Friday, December 18, 2015

I Listen So You Don't Have To: Cheap Heat Dec. 16

Roman Reigns is the big topic of discussion this week
Photo Credit:
If you’re new, here’s the rundown. We listen to a handful of wrestling podcasts each week. Too many, probably, though certainly not all of them. In the interest of saving you time — in case you have the restraint to skip certain episodes — the plan is to give the bare bones of a given show and let you decide if it’s worth investing the time to hear the whole thing. There are many wrestling podcasts out there, of course, but this feature largely hews to the regular rotation we feel best fit the category of hit or miss. If we can save other folks some time, we’re happy to do so.

Show: Cheap Heat
Episode: “Everybody Loves Roman” (Dec. 16, 2015)
Run Time: 1:19:35
Guest: Phonte (26:02)

Summary: David Shoemaker and Stat Guy Greg are joined by a back-in-the-studio Peter Rosenberg. Greg attended TLC, but the talk starts with Roman Reigns’ big title victory. They consider if he’ll face Triple H at WrestleMania and weigh in on the history and current approach to WWE TV as it relates to house shows and pay-per-views. In the midst of reviewing TLC rapper Phonte joins the party. Shoemaker pitches his idea for a Network show shaming inappropriate WWE fans, talk abut this week’s RAW spotlights the future of Kevin Owens before a complete derailing into an in-depth undershirt conversation. Pulling it back to WWE, they look at Mauro Ranallo’s hiring, which quickly derails again into Shoemaker’s high school theater career and Greg’s time with the school dance troupe. Eventually they list the five categories for “the MAJies,” which somehow leads to Rosenberg promoting his wife’s podcasts. After corrections, Phonte participates in a look at Hulk Hogan’s potential for redemption. At the very end Shoemaker mentions Kimber Lee’s CHIKARA Grand Championship victoy.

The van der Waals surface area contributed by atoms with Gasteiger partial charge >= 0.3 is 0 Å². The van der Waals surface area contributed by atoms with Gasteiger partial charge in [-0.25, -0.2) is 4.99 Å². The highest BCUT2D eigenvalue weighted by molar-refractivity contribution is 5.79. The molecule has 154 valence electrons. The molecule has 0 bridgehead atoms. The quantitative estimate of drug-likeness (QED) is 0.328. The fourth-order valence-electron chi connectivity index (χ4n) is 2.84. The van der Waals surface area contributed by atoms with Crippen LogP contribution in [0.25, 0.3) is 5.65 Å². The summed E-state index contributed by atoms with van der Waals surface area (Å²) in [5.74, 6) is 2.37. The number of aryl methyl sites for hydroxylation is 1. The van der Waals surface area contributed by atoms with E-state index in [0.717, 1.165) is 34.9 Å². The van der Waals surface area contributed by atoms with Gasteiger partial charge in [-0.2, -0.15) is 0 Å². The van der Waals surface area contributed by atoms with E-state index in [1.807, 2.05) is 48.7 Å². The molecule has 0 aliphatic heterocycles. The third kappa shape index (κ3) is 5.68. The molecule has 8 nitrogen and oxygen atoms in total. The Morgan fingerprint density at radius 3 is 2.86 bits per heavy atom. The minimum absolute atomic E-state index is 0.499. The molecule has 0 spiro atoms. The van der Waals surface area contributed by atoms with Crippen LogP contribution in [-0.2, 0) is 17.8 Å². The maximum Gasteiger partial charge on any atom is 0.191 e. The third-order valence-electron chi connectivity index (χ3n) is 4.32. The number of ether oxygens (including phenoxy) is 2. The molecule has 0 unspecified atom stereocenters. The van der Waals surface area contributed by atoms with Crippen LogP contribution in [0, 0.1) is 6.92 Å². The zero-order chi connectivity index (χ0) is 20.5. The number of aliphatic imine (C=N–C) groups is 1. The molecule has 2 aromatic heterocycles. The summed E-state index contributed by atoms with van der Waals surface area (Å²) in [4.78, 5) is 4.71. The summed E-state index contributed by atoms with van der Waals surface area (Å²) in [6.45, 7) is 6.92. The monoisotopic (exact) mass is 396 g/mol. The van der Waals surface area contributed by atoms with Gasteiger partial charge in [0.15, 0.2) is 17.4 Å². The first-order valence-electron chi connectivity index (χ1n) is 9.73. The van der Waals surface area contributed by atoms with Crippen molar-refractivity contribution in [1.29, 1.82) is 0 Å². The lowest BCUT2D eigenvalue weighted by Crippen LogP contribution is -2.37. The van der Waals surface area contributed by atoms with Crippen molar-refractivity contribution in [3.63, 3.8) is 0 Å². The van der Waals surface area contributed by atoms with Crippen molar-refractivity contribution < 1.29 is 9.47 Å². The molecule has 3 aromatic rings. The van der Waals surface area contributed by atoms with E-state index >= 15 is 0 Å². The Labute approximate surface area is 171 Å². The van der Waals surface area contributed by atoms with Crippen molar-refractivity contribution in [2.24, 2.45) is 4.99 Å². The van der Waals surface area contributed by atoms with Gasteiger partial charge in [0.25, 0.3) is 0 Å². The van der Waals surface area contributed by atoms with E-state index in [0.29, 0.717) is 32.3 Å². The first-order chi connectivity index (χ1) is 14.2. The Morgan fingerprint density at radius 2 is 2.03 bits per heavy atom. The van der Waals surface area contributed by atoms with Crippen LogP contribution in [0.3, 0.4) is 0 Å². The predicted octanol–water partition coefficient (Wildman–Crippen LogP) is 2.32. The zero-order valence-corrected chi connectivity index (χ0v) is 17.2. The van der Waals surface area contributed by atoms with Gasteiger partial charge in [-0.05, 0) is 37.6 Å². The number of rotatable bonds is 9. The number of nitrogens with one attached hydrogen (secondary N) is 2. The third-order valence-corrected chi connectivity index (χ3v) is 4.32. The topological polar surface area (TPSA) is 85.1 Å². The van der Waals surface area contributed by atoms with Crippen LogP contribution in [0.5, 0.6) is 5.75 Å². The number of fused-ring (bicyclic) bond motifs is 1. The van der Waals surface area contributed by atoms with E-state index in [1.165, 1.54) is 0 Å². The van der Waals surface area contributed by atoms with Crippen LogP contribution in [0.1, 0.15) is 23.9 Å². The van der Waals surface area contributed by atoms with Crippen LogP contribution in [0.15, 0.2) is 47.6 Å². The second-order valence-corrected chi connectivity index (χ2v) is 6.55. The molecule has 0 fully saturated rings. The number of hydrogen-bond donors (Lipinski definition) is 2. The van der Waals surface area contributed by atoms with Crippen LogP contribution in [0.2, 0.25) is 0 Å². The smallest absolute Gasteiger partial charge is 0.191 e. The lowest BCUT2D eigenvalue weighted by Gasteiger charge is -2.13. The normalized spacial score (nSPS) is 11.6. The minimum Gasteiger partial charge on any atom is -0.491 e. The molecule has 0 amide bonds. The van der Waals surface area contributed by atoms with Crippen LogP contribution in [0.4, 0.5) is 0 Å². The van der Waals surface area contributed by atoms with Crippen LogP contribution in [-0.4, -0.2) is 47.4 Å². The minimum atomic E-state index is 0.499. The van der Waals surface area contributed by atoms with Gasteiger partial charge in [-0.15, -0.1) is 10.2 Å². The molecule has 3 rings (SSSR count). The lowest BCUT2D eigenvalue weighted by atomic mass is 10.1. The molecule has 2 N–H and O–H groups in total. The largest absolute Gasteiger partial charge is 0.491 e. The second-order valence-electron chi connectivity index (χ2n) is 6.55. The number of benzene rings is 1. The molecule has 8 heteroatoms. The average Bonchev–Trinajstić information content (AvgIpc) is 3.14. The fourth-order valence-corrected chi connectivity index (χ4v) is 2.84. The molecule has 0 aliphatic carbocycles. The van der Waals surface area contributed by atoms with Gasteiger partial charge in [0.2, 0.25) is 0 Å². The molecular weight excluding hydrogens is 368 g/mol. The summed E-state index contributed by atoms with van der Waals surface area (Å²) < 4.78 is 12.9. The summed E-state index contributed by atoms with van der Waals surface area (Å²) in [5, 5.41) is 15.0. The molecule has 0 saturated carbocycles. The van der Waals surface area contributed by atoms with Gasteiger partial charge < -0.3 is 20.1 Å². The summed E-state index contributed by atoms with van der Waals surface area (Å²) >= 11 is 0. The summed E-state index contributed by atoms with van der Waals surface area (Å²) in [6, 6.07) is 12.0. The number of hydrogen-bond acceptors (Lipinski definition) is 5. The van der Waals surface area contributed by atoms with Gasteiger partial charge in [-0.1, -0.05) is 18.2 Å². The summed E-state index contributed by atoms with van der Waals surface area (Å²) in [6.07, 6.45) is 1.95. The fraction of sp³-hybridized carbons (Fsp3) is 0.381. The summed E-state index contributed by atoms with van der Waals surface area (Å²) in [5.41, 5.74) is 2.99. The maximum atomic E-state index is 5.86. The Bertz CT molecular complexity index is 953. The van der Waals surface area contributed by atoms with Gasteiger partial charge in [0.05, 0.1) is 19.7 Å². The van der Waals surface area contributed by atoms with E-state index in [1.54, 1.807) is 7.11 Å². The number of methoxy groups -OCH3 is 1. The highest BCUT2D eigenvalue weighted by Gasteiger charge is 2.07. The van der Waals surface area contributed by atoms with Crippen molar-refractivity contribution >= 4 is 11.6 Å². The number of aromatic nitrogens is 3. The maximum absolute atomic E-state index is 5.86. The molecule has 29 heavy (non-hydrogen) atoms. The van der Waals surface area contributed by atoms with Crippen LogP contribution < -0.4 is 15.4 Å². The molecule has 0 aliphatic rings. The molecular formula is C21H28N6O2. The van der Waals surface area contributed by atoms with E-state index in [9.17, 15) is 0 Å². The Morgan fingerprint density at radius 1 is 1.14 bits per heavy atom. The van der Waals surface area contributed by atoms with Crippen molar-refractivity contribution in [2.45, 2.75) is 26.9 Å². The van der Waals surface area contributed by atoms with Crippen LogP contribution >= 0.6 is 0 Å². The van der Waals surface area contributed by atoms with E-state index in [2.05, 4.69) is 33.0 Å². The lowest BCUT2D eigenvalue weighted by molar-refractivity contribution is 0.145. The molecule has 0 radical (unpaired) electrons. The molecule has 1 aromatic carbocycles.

Quote of the week: Shoemaker: “Obviously great job by WWE to get him over in that environment. But, you know, I think that a lot of the time wrestling fans like us sort of overlook the fact that even when wrestling crowds are just like, you know, seem like 50,000 smarks that have all just logged off the same message board and stopped listening to the same podcast to start cheering, like, people like us are not the majority. And I’m setting aside the fact that people like us were probably cheering last night, too. … When WWE tells a story well, or when they just push those right buttons and make you revert back to that childlike state of cheering for the hero and booing the villain, like, so much of the crowd is gonna follow along. If you do it right, if you do it well, you don’t need to worry about crowds vetoing the idea.”

Why you should listen: Most podcasts that reviewed TLC did so before RAW, which makes this episode the freshest of the bunch. There are flashes of brilliance throughout from all four men, and the way Greg conveys his live TLC experience displays the benefit of having a well-spoken fan voice on the show, especially one who is willing to defend his reasoning and refuse to fall victim to hive mind. I’m usually not one for Rosenberg’s tangents, but somehow I found the ones in this episode to be mostly amusing and endearing.

Why you should skip it: The amusing nature of some of the divergent discussion aside, this episode is something of a train wreck for people looking to be immersed in one of the bigger WWE weekends of the year. They bring up some stories — such as Rey Mysterio heading to Lucha Underground and NXT’s London show — just enough to let listeners know they’re intentionally overlooking those situations, and while I liked Phonte well enough as his guest, I think Rosenberg could have done more to establish his friend’s bona fides.

Final thoughts: Man, I ain’t even know. Cheap Heat is never going to be the show I think it could be, so the best thing I can say for this week is it came across as pretty darn close to what I think the hosts envision as their ideal. It’s absolutely all over the map, but there are multiple occasions where the hosts reveal genuine affection for each other, a relationship fostered with listeners across the country and an absolute appreciation of a fine American art form. Its most definitely a part of my wrestling week, even when they drive me crazy.